PA1


This morning, I got to work early to watch PA1.

Sexy, huh?

You may not even have heard about PA1. Not one of NASA’s most high-profile missions. Definitely not as big as a space shuttle launch. Heck, it wasn’t even Ares I-X caliber.

PA1 was the Orion Pad Abort 1 test. The test demonstrated the Launch Abort System developed for the Orion/Ares stack. If something went wrong during launch, the LAS would carry the crew, aboard the Orion spacecraft, safely away from the launch vehicle. For PA1, an Orion mock-up, with attached LAS, was sitting on the ground and the abort system was fired, boosting the capsule to an altitude of over a mile.

It was spectacular.

The test was shown on a large screen in an auditorium at Marshall, a special event not done for most launches, so it was a great privilege to get to see it, not only on a big screen, but also with a small crowd of fellow members of the NASA team.

There were three rounds of applause in the auditorium during the test. The first was pretty obvious — launch of the Orion/LAS stack. It happened ridiculously fast; there was a flash, and the picture flickered, and it was gone. It switched to a wider angle camera, but by then, the stack had already flown out of that view, too. Finally, they caught up with it, and we watched it soar.

I should point out here the power involved in this test. The solid rocket motor in the LAS burned for less than seven seconds, but during that time, it packed quite a punch — half a million pounds of thrust. In comparison, yesterday marked the 49th anniversary of Alan Shepard making the first U.S. manned spaceflight atop a Redstone rocket that produced about 83,000 pounds of thrust. Even the Titan II rocket used for the two-person Gemini orbital missions generated less thrust than the PA1 LAS. Now, the fact that it burned at that power for only seconds means the LAS is far short of being comparative to the Titan, but it’s still an incredibly powerful motor — and it’s goal isn’t to put astronauts into space, but to get them away from danger FAST, which it would definitely do.

Skipping ahead, the last round of applause was pretty obvious, too — the successful end of the test; the capsule drifting safely back down to the ground.

The middle round of applause was a little more interesting. There had been failures during Constellation parachute tests before, and, after the initial adrenaline rush of the launch, the focus became on whether the mock-up’s recovery system would work properly. The audience wasn’t sure exactly when that was supposed to happen, so there was briefly bated breath as people worried that it wasn’t working. When we saw that the chutes deployed, the relief translated quickly into applause.

But — I couldn’t help wondering … was there more to it than that? Yeah, it was exciting that the system worked properly. But it was an interesting sight, that flattened-gumdrop cone-shape dangling from the parachutes. There was something very familiar about it. From a distance, it looked like something you would see in historical footage or a Tom Hanks movie. But this wasn’t a recording of something that happened in the late ’60s or early ’70s. This was happening right then. And that? That was kind of cool.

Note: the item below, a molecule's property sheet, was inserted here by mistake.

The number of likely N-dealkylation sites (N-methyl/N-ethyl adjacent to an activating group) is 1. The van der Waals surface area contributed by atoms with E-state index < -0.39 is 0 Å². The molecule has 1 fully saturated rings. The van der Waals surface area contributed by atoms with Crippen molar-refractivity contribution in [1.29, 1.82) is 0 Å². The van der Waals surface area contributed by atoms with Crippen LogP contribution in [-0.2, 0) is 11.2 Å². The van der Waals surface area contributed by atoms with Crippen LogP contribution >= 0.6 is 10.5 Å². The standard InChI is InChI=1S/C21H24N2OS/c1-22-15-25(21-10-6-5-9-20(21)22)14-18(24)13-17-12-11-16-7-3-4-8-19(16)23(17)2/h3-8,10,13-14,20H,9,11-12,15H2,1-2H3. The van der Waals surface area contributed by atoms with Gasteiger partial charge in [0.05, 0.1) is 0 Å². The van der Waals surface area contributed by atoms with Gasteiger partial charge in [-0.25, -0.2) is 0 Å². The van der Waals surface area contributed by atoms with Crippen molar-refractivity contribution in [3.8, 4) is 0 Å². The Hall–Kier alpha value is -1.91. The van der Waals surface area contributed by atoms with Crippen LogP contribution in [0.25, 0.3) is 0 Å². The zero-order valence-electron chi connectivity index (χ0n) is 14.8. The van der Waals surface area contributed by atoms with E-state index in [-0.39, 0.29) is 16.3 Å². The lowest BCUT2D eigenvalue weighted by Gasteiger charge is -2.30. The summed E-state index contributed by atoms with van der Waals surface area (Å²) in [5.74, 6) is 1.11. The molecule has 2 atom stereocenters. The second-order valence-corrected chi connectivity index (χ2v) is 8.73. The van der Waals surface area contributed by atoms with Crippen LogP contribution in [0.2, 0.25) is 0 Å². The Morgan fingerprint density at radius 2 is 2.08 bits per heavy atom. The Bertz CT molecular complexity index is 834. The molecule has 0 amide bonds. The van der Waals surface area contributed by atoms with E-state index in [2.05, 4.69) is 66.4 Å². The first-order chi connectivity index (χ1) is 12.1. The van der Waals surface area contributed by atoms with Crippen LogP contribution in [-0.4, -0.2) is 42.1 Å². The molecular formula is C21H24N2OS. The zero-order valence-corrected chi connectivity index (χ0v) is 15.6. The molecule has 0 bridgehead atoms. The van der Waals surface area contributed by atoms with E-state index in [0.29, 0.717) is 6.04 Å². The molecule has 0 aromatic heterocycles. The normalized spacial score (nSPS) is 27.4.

I’ll admit. I had my moment of doubt at the end of the test. The system works. Ares I-X in October demonstrated the merits of the architecture, and PA1 demonstrated it again. The technology from Constellation that has been tested, has been tested successfully. Yes, there have been problems, like the aforementioned Orion parachute tests. But that’s why you test. To find them bugs and fix them. And today, they sure looked fixed. So, in the moment, it seemed a shame to throw away something that seems to be working.

But that’s not the point. You don’t stop with what you’ve proved you can do, if you believe you can do something more. The switch from Constellation to the new program isn’t about a lack of faith in the Constellation technology. It’s about trying to accomplish something greater. The work done on Constellation, including the lessons learned today from PA1, will pave the way for that.

And, for me, the greatest lesson was this. This IS NASA. I’ve written before about what an honor it is to wear the badge. And today was definitely one of those days. But it’s bigger than that. Few people knew or cared what the agency did today. PA1 really isn’t that sexy. It’s not a big deal.

How amazing is that? NASA launched a rocket with more thrust than the boosters that sent the first Americans into orbit, and then safely recovered a capsule in an Apollo-esque descent, and it’s just not a big deal. The agency does stuff that awesome as an aside. NASA is that good.

The time has arrived to take that potential, and really set it loose. It was exciting to watch the small-scale results of that expertise and brilliance this morning. Now let’s apply that expertise to something worthy of it, like the rocket that will truly open up the solar system to humanity.

It was rather appropriate that they served coffee and donuts outside the auditorium this morning. ‘Cause stuff like today, stuff that only a handful of organizations on the planet can do?

Yeah, NASA does that everyday before breakfast.

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